Having a Stocks and Shares ISA is a no-brainer for the vast majority of private investors, even if they just want to stick with FTSE 100 shares. After all, any profits you make, or dividends you receive within this account, won’t be taxed. That’s a big positive when you consider the life-changing power of compound interest coupled with the fact that you can currently put up to £20,000 to work in the markets every year.
So, what sort of strategy should someone adopt if they have the full allowance to invest but only want to pick from the UK’s biggest companies? Here’s my take.
Buy ‘quality’ FTSE 100 shares
While it’s too soon to know the full economic cost of the coronavirus, one way of mitigating its impact on your wealth is to seek out quality stocks.
Now, it would be a mistake to assume that all FTSE 100 shares are worthy of your cash. A company can be huge (and trading on a cheap valuation) and yet actually be a very poor investment if, say, it operates in a crowded sector. Poor earnings growth, high fixed costs, and big debts can also hold it back.
My preference, therefore, is for companies with great brands, sound balance sheets, and/or large market shares. I’m also looking for firms that earn above-average returns on the money they invest in their businesses. Think of this as their own ‘interest rate’, just like you’d get with a savings account. Anything above 20% or so, gets my attention.
This is why I own a stock like Rightmove. It’s suffering in 2020, but I’m confident that boasting the above qualities will help it bounce back, in time.
Diversify (but not too much)
Buying quality still counts for little if you’re only investing in one or two parts of the market. You don’t need me to tell you how horrific 2020 has been so far for those companies operating in the airline sector (easyJet, IAG) and the oil industry (Royal Dutch Shell, BP). Spreading your cash around is prudent.
Having said this, it’s also a fact that the more FTSE 100 shares you hold, the more closely your portfolio will resemble the index. That’s problematic, because the goal of stock-picking should be to beat the return of the index, not replicate it. You may as well buy a cheap exchange-traded fund, accept the market return, and do something else.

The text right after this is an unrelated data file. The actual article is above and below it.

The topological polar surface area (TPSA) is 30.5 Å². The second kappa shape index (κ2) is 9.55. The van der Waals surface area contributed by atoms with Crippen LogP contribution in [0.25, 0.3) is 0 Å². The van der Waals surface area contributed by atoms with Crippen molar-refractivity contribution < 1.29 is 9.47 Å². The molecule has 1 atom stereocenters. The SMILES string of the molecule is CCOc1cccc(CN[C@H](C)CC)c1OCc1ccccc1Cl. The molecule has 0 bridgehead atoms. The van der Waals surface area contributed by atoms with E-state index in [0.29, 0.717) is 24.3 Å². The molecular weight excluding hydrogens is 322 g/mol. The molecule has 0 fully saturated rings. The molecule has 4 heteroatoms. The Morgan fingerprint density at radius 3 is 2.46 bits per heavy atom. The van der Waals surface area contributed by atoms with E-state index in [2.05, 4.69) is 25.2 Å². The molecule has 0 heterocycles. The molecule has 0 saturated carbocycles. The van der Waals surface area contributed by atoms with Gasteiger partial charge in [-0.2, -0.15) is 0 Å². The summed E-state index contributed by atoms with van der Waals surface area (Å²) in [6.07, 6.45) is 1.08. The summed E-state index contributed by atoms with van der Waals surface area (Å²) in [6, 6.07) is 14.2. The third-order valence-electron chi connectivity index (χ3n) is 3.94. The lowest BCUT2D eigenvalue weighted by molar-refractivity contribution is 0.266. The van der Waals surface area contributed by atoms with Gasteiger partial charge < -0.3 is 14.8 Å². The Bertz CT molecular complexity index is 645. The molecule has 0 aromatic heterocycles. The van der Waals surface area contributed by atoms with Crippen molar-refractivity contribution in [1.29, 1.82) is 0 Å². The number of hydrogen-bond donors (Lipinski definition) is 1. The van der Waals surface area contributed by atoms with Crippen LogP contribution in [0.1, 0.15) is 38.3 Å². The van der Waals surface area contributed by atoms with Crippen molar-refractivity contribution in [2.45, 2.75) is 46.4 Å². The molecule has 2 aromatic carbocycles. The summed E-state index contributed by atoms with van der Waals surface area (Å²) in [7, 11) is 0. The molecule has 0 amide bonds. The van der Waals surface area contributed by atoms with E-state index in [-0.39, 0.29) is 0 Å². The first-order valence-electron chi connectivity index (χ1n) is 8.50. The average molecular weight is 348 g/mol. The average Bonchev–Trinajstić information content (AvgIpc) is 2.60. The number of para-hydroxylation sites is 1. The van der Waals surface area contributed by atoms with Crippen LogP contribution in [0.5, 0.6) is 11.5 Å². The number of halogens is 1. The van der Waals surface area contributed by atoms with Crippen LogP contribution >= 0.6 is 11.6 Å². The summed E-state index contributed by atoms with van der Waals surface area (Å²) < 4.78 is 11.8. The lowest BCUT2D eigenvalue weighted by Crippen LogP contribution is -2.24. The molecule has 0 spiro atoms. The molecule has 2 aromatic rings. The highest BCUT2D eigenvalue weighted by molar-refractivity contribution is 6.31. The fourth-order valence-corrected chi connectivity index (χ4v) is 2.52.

Another reason for buying only your best ideas comes down to management. The larger your portfolio, the more time and energy you’ll need to expend staying in touch with your holdings.
Pick up any financial paper at the moment and you’ll get a mish-mash of people saying that stocks will hang on to their recent gains and others saying that we’re heading for another leg down. To save you pondering things any further than you need to, I can confidently say it’s pretty much impossible to know with any certainty.
What I think we can expect over the next few months is volatility. This being the case, it may be worth investing your money in installments. Pound-cost averaging (investing the same amount on a monthly basis, for example) into FTSE 100 stocks is psychologically much easier than investing all in one go. It should also help to smooth out returns over time.
Paul Summers owns shares in Rightmove. The Motley Fool UK has recommended Rightmove. Views expressed on the companies mentioned in this article are those of the writer and therefore may differ from the official recommendations we make in our subscription services such as Share Advisor, Hidden Winners and Pro. Here at The Motley Fool we believe that considering a diverse range of insights makes us better investors.